On Canada Day, a salute to a founding father and physician, Sir Charles Tupper, MD


Sir Charles Tupper, MD
Sir Charles Tupper, MD. By Jacques Reich, public domain via Wikimedia Commons


This year we are celebrating Canada’s 151st birthday. New Brunswick, Nova Scotia, and the newly delineated provinces of Ontario and Quebec were proclaimed the Dominion of Canada on 1 July 1867. It was a dazzling sunny day; brass bands played in most towns and cannons fired in salute. In Halifax, the British Colonist newspaper headlined that “The days of isolation and dwarf-hood are past.” Of course, there were nay-sayers too. The Halifax Morning Chronicle mourned: “Died! Last night at 12 o’clock, the free and enlightened Province of Nova Scotia.” On the waterfront the effigy of Sir Charles Tupper, MD, one of the founding fathers, was burned alongside a live rat.

Historical retrospection often makes people appear larger than life, but our image of Dr (and later Sir) Charles Tupper as a giant is accurate. Among his many accomplishments, he was a huge figure as a physician, politician, Premier of Nova Scotia, federal cabinet minister, Prime Minister of Canada, founder and three-time president of the Canadian Medical Association, chair of the committee creating Dalhousie Medical School, and promoter of a transpacific cable service and a fast Atlantic steamship service. In his spare time he was chief medical officer of the city of Halifax, member of the surgical staff of the city hospital, and president of the Medical Society of Nova Scotia.

Charles Tupper was born in 1821 in Amherst, Nova Scotia. His father was a pastor of the local Baptist church and his mother was described as a pious woman. He was schooled at home. At age 18 he apprenticed for 2 years with Dr Ebenezer Fitch Harding, then traveled to Edinburgh to study medicine. He received his MD degree at age 22, in 1843. Back in Amherst he opened his practice along with a drug store. He was a country doctor, often traveling on horseback to visit the sick, and doing everything from surgery to pulling teeth.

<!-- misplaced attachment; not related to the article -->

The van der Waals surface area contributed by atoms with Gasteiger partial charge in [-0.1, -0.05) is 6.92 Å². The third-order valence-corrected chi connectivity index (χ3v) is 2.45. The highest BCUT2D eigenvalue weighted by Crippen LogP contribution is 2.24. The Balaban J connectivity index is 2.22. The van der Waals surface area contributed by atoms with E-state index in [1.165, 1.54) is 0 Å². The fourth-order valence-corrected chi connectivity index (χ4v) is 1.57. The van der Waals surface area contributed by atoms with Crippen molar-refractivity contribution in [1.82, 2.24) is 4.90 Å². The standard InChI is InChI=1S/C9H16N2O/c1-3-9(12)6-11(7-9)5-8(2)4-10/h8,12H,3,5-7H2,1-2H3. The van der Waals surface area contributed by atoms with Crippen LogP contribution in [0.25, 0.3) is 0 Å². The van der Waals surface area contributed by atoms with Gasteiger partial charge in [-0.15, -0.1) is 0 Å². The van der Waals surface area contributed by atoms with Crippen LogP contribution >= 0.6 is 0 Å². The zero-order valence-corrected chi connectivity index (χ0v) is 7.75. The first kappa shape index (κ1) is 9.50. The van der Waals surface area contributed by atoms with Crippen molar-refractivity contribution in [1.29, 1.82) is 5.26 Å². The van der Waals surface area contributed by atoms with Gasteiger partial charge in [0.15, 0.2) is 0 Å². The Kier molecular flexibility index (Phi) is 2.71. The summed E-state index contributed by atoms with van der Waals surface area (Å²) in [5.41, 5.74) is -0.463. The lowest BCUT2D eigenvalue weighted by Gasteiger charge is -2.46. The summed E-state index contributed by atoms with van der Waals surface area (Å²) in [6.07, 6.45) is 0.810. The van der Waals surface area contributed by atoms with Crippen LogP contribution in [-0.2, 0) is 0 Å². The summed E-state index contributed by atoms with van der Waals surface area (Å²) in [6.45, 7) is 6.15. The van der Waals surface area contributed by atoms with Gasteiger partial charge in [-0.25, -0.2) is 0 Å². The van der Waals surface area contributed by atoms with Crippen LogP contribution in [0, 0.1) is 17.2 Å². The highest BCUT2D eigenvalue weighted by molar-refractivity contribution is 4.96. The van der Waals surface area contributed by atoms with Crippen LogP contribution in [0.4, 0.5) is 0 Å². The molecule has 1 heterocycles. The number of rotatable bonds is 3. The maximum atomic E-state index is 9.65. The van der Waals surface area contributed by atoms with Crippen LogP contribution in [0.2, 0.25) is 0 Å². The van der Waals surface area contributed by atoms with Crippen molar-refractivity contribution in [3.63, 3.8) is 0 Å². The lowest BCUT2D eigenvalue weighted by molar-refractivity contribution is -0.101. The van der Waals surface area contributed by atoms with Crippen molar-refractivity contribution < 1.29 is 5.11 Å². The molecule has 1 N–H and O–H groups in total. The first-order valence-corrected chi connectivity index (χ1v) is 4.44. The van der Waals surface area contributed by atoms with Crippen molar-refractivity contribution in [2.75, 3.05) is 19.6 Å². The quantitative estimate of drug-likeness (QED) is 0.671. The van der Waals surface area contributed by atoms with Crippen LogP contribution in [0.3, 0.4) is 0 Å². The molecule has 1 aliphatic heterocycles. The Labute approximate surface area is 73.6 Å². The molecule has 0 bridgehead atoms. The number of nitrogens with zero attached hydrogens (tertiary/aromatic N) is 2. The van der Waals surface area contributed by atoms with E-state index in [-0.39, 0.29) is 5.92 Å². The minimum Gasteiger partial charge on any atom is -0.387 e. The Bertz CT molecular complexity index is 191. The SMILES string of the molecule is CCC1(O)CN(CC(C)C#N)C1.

Charles Tupper became involved in politics through the influence of James W. Johnston, a family friend and leader of the Conservative Party in Nova Scotia. His political career was based on the belief that Nova Scotians should downplay ethnic and cultural differences and focus on developing their vast resources. He advocated opening markets and promoted a steady growth of population through immigration. He committed his party to expand railway networks and to improve the system of public education. He introduced taxes to support state-subsidized nondenominational common schools. He became a forceful advocate of Confederation, envisioning a country “stretching from the Atlantic to the Pacific.”

Historical details also reveal some chinks in Tupper’s political armor. His partisanship led one newspaper to describe him as the “most despicable politician.” Not unlike contemporary politicians and government leaders, he was combative, and according to his opponents, he was pompous. A review of his controversies, dissents, fights for or against taxes, party loyalty or the lack of it, trade wars, and promotion or defeat of large-scale projects make a complex list, but in the end his friends agreed that in his long and varied career he remained ever a physician. Rumor had it that he kept his medical bag under his seat in the House of Commons. Dr Tupper died in 1915, at the age of 94. 
—George Szasz, CM, MD

Suggested reading
Sir Charles Tupper. Canadian Medical Hall of Fame. Accessed 25 June 2018. www.cdnmedhall.org/inductees/charlestupper.
Sir Charles Tupper. Dictionary of Canadian Biography. Accessed 25 June 2018. www.biographi.ca/en/bio/tupper_charles_14E.html
Sir Charles Tupper. Historica Canada. Accessed 25 June 2018. www.thecanadianencyclopedia.ca/en/article/sir-charles-tupper.


This posting has not been peer reviewed by the BCMJ Editorial Board.


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